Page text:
bobby1933 (bobby1933) wrote,

Freedom of Speech >< 6 Talking About Talking, Part Two

The second poem i read was this:

The fire rises in me,
     and lights up my heart.
Like the sun!
Like the golden disk!
Opening, expanding, radiant --
     -- a flame!

I say again:
     I don't know
     what to say!

I'd fall silent
-- If only I could --
but this marvel
     makes my heart leap,
it leaves me open mouthed
     like a fool,

urging me
     to summon words
     from my silence.

Poetry Chaikhana | Symeon the New Theologian - The fire rises in me

Symeon the New Theologian lived nearly twice as long as Kahlil Gibran and did not begin to write poetry until he was past sixty.  He could have had worldly success, wealth, and power but decided to follow his spiritual director into a monastic life.  (How many or our contemporary politicians even have spiritual directors?  How many of those directors can take any pride in the policies that those they direct come up with?)  Symeon was sent into exilie, but you cannot send a good man into exile, you simply exile yourself from him.  A new and greater monastery just grew up around his hermitage.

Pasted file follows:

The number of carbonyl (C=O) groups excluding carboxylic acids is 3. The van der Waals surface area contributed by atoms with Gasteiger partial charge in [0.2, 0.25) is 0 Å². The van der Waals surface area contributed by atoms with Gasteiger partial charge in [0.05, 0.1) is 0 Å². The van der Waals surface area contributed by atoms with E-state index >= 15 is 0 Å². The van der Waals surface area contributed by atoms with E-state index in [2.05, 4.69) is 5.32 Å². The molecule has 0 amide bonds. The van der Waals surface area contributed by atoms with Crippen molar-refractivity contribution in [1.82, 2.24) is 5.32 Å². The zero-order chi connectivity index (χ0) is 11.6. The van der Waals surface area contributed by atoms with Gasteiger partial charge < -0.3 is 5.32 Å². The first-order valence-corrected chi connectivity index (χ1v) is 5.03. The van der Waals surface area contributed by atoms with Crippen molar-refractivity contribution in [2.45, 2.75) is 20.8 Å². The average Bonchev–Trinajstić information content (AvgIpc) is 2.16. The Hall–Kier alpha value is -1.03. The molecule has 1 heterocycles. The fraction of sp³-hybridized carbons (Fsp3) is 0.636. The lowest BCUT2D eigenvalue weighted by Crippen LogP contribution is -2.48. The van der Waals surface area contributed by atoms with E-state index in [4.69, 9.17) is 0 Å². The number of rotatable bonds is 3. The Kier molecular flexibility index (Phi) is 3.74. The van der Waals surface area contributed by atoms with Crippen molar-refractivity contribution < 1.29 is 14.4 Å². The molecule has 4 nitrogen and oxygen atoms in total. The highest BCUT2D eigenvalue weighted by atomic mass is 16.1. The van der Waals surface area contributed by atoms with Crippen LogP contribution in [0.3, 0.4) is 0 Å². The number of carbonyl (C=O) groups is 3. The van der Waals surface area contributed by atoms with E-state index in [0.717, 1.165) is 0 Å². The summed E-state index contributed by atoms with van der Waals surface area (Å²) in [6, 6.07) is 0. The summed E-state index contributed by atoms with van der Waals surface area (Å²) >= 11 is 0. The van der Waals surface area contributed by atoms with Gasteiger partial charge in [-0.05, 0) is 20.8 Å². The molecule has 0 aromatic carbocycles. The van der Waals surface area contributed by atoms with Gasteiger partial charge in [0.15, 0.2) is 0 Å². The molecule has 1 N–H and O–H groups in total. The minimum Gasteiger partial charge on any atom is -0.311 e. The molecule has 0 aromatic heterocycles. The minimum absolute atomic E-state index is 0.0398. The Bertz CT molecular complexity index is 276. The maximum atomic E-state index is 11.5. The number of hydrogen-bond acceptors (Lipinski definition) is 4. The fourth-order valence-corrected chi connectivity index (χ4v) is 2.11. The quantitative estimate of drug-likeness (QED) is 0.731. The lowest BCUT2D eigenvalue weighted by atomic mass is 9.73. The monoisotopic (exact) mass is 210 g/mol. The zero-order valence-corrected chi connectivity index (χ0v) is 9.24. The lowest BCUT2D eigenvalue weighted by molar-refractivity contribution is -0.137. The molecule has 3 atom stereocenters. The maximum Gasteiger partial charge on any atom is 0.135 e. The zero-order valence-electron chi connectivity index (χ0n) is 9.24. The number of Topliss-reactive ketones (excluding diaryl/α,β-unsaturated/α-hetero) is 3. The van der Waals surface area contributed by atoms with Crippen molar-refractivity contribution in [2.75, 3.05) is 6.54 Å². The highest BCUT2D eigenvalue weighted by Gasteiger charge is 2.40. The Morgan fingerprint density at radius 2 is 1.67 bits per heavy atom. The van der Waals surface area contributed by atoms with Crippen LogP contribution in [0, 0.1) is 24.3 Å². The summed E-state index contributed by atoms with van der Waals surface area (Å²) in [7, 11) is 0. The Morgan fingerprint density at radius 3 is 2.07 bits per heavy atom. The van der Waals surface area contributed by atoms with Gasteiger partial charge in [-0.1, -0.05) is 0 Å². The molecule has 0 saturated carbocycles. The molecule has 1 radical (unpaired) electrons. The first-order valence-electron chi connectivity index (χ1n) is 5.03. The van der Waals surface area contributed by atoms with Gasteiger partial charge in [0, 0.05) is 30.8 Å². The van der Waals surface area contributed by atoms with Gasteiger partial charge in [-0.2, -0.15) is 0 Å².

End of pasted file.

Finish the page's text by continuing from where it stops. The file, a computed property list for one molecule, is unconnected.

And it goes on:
Neither Kahlil's nor Symeon's ideas about words would satisfy a modern linguist, but then, their's would not satisfy a poet either.  It is hard for me to imagine communication without ideas, ideas without thoughts, or thoughts without words (or signs).  If words kill thought, then what gives thought life in the first place?  Our thoughts, our culture, our very selves, are much more a product of language than we can ever suspect.

Yet there are things we don't know, things perhaps that we can never know, things we can never think, that grab us and hold us in awe.  Yet, if someone asks us what makes our eyes shine and our hearts leap we can't just say: "i don't know," even though that would be the absolute truth. 

So we end up babbling, which is okay so long as no one takes us seriously.

Tags: sacred poetry, toward compassion, words
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